Bruce Arthur in Monday’s National Post called Devellano’s sentiment a gaffe that accidentally tells the truth.

Shoalts reminded his readers that “The cattle analogy was first used by NHL outside counsel Bob Batterman when he was the architect of the 2004-05 lockout” (as did as The Boston Globe’s Kevin Paul Dupont and former agent, Maple Leafs exec and media personality Bill Waters via Twitter). Batterman remains a presence on the NHL legal team in this lockout.

(The original quote, reader David Boyd reminds us, was from 1987 and uttered by Tex Schramm, the original president and GM of the Dallas Cowboys. As NFLPA executive director Gene Upshaw recalled during testimony 20 years ago during an anti-trust trial against the NFL, Schramm “said the players are like cattle and the owners are ranchers and the owners can always get more cattle.”)

Now, let’s keep this “cattle” quote in its proper context, because it’s even more damaging than most believe. Devellano formed his rancher analogy while speaking about Restricted Free Agency and his contention that there’s an “unwritten rule” that teams don’t sign other teams’ RFAs. It’s not against the actual rules to do so, he said, and the Flyers signing of Shea Weber to an offer sheet shows it can be done. But “just like everything else in life, some people are great to deal with, some aren’t. If you are asking me if it’s right, I would say there is, again, an unwritten rule…we all know it in the NHL, but not everyone follows it.”

The cattle quote got most of the attention, colorful as it was. But this second passage could be viewed by the legal minds who run the sports world as a hugely damaging contention because it raises the specter of collusion among owners to illegally keep player salaries down. Major League Baseball owners have been found guilty of collusion on occasion and it’s expressly prohibited in MLB’s CBA.  I’m no expert in the NHL’s CBA, however I’ve been unable to find any specific language in it that’s like what’s in baseball’s agreement. But regardless, the image that the owners have some sort of “unwritten rule” designed to thwart a category of free agency certainly doesn’t make them look especially good. That part of what he said is drawing fire as well.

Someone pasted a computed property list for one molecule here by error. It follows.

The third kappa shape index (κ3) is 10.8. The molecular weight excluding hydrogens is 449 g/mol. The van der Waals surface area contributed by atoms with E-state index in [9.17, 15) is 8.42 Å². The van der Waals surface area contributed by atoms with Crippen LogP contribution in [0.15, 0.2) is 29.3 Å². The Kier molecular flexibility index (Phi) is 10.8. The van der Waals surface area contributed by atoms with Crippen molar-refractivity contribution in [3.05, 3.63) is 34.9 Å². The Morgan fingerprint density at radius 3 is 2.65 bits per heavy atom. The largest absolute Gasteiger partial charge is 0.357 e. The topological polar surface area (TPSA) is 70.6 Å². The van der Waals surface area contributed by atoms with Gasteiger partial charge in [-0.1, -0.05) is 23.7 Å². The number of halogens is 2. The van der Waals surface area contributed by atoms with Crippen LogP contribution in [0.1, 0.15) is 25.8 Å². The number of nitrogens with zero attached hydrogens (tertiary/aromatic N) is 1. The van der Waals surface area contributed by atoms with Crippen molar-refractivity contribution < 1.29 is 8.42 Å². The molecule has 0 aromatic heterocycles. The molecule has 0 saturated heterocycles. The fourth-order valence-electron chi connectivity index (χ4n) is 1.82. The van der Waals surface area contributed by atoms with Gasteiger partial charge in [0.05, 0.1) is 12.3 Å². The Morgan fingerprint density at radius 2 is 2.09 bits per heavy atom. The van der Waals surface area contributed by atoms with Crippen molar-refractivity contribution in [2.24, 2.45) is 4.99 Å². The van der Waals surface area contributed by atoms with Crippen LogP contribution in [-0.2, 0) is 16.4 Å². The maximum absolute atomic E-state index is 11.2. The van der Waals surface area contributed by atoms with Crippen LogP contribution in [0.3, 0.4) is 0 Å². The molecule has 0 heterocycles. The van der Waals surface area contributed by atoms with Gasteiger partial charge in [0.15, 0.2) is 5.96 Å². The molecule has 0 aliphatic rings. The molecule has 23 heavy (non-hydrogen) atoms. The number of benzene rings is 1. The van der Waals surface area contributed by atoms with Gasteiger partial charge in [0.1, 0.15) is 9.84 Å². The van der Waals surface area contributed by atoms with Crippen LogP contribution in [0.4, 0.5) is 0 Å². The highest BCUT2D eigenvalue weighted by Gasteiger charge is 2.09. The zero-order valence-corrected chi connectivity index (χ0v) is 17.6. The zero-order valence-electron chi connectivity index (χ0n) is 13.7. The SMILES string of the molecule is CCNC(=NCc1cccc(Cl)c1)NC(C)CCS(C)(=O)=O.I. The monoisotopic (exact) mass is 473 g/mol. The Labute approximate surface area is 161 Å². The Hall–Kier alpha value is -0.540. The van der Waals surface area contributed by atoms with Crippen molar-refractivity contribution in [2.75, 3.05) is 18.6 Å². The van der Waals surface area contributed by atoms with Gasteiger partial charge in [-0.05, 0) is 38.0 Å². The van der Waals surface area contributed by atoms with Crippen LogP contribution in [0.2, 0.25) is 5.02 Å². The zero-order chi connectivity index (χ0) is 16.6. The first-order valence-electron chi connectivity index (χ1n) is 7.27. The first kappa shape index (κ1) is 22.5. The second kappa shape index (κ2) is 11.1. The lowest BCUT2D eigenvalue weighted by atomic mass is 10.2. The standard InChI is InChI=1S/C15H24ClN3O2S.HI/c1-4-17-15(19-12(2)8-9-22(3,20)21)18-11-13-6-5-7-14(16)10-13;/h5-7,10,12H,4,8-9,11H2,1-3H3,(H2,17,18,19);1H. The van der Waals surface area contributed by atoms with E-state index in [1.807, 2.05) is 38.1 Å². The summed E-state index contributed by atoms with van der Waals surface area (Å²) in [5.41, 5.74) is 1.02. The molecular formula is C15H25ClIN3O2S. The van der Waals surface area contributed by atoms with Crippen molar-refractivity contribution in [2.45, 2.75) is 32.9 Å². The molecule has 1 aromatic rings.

Devallano is an interesting man. Bespectacled, balding and possessed of a unique laconic speech pattern, he’s been a continual Detroit front office presence since Mike Illitch bought the club from the Norris family in the early 1980s and made Devellano the GM. He’s been around the NHL even longer than that — forever, it seems — back to 1967 and the first year of the St. Louis Blues (as a scout) and, a few years later, the start of the Islanders franchise where he helped GM Bill Torrey build a dynasty. He knows the business of hockey rather thoroughly and he’s never been reluctant to dispense what he knows when a reporter asks, although, like a lot of hockey executives (and anyone in public life), he’s got a certain distrust of the media, which is not entirely unjustified.

That doesn’t mean that Jimmy D. always speaks wisely himself, or can’t be confused. In that Island Sports News interview, he maintained that Gary Bettman — who Devellano portrays as just doing the bidding of the 30 owners who are directing him in this lockout — is forced to absorb all sorts of abuse from fans. That when the confusion starts: “It is always people jumping on Bettman and to be honest he doesn’t care,” says Devellano, who then immediately contradicts himself. “Maybe that’s what irks the fans is that he comes away looking like it doesn’t bother him in the least. But I will tell you this, Scott, it does bother him, he has said as much to me many times. He has said he wished he wasn’t booed wherever he goes, or that every time he reads the papers he is slammed. It does bother him greatly. However he knows what his job is and he does it well.”

Oh, well. I guess Jimmy is frustrated and anxious just like everyone else around hockey. And now he’s gotten himself caught up in the media machine and he’s going through the spin cycle. That can’t be fun. He was among those quoted by McGran in the article on Friday about the league’s plans for the Winter Classic. “We’re going forward with (the Winter Classic) at this point in time,” Devellano said on behalf of the Wings. “It’s way too early to start to speculate. It’s at least a month too early to worry about it.”

That could be the last quote we hear from Jimmy D. for a while.

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  • Published On Sep 24, 2012
  • 11 comments
    VicDiGital
    VicDiGital